Royal Lochnagar, Springbank (wash still only)
and Talisker. The unique thing about the worm
tubs at Oban is the fact that they are hidden
under the roof. When some maniacs visited
Oban for a tasting in 2005, Willie MacDougall
took us up on the roof for a closer inspection.
Meanwhile, he schooled us in the history of the
distillery. Oban is said to have been founded in
1794 by Hugh, John and James Stevenson & Co.
Oban remained in the hands of the Stevenson
family until 1860, after which the distillery had
several different owners. Between 1883 and
1887 the distillery was rebuilt by Walter Higgin.
Oban was silent
between 1931 and
1937 and between 1969 and 1972.
In the late 1960's and early 1970's the
still house was rebuilt, and Oban has
been continuously active since 1972.
These days a two official bottlings are
readily vailable; the 14yo that was first
released in 1988 as part of the 'Classic
Malts' and a 'double matured' version
with a montilla fino finish that was
released in 1998. Apart from these
standard bottlings, the occasional
limited release (like an overpriced
'Manager's Dram') is available.
Meanwhile, independent bottings of
Oban are extremely hard to find these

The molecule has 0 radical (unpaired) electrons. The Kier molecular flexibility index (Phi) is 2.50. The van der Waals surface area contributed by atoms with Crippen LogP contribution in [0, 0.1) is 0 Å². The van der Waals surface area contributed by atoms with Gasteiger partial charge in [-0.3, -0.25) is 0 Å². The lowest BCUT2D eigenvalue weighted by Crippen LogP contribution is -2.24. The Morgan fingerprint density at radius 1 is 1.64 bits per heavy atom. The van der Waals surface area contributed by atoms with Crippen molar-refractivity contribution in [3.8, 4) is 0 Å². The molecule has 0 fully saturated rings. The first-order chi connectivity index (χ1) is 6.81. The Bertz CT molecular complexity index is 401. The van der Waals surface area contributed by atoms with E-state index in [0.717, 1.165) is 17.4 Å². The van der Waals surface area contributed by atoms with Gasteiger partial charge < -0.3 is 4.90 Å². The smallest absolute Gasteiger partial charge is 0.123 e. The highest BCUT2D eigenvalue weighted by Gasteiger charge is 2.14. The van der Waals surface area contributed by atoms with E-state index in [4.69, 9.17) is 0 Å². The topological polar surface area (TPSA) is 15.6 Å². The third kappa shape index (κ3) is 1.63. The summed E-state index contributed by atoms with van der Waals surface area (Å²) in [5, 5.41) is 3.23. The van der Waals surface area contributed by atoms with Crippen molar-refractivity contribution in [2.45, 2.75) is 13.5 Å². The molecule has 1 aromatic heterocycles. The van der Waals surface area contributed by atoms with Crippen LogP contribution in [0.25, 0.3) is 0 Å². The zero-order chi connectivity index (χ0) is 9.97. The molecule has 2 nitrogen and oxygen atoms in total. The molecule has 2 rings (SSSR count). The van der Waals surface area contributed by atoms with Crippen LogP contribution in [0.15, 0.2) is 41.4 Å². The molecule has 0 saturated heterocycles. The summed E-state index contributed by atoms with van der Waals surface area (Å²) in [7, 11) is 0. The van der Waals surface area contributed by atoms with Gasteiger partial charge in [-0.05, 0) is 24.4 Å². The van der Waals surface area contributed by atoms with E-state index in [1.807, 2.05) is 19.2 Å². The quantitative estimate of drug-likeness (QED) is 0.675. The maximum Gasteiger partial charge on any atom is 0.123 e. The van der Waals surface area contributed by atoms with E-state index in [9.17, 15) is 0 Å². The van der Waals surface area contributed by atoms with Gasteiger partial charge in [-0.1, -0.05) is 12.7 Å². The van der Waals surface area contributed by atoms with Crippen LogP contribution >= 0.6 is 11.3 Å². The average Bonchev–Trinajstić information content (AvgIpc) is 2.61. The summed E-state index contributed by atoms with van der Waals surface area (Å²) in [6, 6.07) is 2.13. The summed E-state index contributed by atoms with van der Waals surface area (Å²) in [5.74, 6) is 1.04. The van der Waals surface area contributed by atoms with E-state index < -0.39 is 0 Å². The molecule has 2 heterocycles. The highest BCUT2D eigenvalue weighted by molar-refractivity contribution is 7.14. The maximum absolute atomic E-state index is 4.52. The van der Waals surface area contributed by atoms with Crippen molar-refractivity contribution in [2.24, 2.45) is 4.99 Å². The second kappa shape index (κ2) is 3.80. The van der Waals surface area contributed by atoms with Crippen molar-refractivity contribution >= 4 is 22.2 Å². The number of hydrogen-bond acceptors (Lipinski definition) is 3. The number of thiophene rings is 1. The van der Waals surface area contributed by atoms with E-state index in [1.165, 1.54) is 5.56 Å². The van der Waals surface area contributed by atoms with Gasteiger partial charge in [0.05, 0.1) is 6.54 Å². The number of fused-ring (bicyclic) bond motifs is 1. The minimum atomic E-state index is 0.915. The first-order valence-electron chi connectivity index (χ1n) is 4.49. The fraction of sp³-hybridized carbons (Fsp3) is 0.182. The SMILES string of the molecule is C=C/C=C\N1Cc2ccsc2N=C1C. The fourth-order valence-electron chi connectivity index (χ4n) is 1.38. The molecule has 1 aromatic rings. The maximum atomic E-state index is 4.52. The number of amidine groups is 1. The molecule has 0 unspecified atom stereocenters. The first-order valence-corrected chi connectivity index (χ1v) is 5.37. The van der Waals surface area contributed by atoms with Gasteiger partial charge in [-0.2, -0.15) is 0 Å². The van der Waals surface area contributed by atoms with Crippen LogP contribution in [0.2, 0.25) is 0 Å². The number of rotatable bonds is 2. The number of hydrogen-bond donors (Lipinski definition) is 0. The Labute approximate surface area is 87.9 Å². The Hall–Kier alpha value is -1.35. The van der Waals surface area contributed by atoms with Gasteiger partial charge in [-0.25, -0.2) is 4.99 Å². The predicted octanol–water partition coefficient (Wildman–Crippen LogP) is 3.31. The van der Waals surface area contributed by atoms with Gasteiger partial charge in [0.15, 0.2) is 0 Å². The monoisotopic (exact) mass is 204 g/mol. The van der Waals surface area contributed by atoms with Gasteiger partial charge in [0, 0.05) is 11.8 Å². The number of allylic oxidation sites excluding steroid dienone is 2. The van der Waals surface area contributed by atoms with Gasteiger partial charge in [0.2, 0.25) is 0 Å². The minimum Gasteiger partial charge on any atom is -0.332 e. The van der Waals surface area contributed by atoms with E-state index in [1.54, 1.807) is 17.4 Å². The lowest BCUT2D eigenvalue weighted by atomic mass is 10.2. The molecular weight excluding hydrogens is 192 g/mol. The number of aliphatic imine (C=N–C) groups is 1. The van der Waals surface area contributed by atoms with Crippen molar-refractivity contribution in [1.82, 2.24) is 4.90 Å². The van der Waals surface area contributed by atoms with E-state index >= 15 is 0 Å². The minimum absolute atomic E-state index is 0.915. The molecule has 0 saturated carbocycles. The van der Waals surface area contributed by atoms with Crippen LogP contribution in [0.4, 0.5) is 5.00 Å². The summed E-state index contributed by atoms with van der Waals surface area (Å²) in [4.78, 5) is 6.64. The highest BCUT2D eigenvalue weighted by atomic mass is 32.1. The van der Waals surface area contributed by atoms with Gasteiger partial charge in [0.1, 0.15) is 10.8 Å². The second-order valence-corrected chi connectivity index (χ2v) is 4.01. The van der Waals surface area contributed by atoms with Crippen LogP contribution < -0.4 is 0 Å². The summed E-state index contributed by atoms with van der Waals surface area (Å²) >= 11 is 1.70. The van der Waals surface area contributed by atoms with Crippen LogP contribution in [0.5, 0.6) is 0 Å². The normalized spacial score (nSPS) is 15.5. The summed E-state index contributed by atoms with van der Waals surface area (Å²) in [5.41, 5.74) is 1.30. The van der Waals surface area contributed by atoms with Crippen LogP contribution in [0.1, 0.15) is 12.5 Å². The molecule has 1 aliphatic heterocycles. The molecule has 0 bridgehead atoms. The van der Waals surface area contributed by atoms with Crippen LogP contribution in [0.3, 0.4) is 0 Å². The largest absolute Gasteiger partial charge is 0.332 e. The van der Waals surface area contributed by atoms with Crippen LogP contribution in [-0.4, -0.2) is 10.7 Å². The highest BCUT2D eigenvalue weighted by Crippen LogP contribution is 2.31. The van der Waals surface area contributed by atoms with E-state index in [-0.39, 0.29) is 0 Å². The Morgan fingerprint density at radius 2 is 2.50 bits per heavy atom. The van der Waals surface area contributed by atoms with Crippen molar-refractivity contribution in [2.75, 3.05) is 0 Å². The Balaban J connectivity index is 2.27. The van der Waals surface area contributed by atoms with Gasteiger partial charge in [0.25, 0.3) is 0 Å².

days. The last time I checked (which
was in the Spring of 2012), no more
than three independent bottlings were
listed on the Malt Maniacs Monitor.
They were released by Cadenhead's,
Gordon & MacPhail and Signatory. All
these whiskies were distilled in the
1960's and 1970's.
1) Oban was part of Diageo's original series of 6 'Classic Malts', together with Cragganmore, Dalwhinnie, Glenkinchie, Lagavulin and Talisker. This series was first released in 1988. Around 2005 a bunch of other distilleries were added to the range of 'classic malts'; Caol Ila, Cardhu, Clynelish, Glen Elgin, Glen Ord, Knockando and Royal Lochnagar.
2) Oban is Diageo's second smallest distillery, right after Royal Lochnagar.
3) Oban is one of less than a dozen active distilleries that can trace its roots back to the 18th century.
4) The 'colosseum' overlooking Oban looks Roman in style, but the Romans never made it this far north.